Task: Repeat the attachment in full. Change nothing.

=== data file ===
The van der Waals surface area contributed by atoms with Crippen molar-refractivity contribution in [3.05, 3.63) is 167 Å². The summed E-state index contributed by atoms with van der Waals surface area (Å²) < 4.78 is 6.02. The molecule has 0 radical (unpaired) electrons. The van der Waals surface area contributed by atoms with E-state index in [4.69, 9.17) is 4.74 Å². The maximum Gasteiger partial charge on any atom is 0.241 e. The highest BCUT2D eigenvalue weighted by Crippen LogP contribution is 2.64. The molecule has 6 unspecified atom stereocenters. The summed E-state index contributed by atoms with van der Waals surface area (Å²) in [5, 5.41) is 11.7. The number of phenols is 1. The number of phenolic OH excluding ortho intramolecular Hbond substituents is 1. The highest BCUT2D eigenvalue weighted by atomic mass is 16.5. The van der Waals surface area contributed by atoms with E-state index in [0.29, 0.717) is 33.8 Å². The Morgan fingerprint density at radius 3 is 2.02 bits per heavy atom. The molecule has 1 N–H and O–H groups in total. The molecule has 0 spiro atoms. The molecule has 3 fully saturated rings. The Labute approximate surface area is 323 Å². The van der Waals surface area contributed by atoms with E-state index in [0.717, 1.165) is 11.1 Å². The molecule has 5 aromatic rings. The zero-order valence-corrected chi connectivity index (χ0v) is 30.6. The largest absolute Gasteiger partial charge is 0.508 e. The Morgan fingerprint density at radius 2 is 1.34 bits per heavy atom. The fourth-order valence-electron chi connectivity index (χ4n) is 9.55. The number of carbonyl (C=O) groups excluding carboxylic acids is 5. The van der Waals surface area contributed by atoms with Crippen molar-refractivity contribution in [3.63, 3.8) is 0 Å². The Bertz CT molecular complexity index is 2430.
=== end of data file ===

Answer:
The van der Waals surface area contributed by atoms with Crippen molar-refractivity contribution in [3.05, 3.63) is 167 Å². The summed E-state index contributed by atoms with van der Waals surface area (Å²) < 4.78 is 6.02. The molecule has 0 radical (unpaired) electrons. The van der Waals surface area contributed by atoms with E-state index in [4.69, 9.17) is 4.74 Å². The maximum Gasteiger partial charge on any atom is 0.241 e. The highest BCUT2D eigenvalue weighted by Crippen LogP contribution is 2.64. The molecule has 6 unspecified atom stereocenters. The summed E-state index contributed by atoms with van der Waals surface area (Å²) in [5, 5.41) is 11.7. The number of phenols is 1. The number of phenolic OH excluding ortho intramolecular Hbond substituents is 1. The highest BCUT2D eigenvalue weighted by atomic mass is 16.5. The van der Waals surface area contributed by atoms with E-state index in [0.29, 0.717) is 33.8 Å². The Morgan fingerprint density at radius 3 is 2.02 bits per heavy atom. The molecule has 1 N–H and O–H groups in total. The molecule has 0 spiro atoms. The molecule has 3 fully saturated rings. The Labute approximate surface area is 323 Å². The van der Waals surface area contributed by atoms with E-state index in [0.717, 1.165) is 11.1 Å². The molecule has 5 aromatic rings. The zero-order valence-corrected chi connectivity index (χ0v) is 30.6. The largest absolute Gasteiger partial charge is 0.508 e. The Morgan fingerprint density at radius 2 is 1.34 bits per heavy atom. The fourth-order valence-electron chi connectivity index (χ4n) is 9.55. The number of carbonyl (C=O) groups excluding carboxylic acids is 5. The van der Waals surface area contributed by atoms with Crippen molar-refractivity contribution in [3.63, 3.8) is 0 Å². The Bertz CT molecular complexity index is 2430.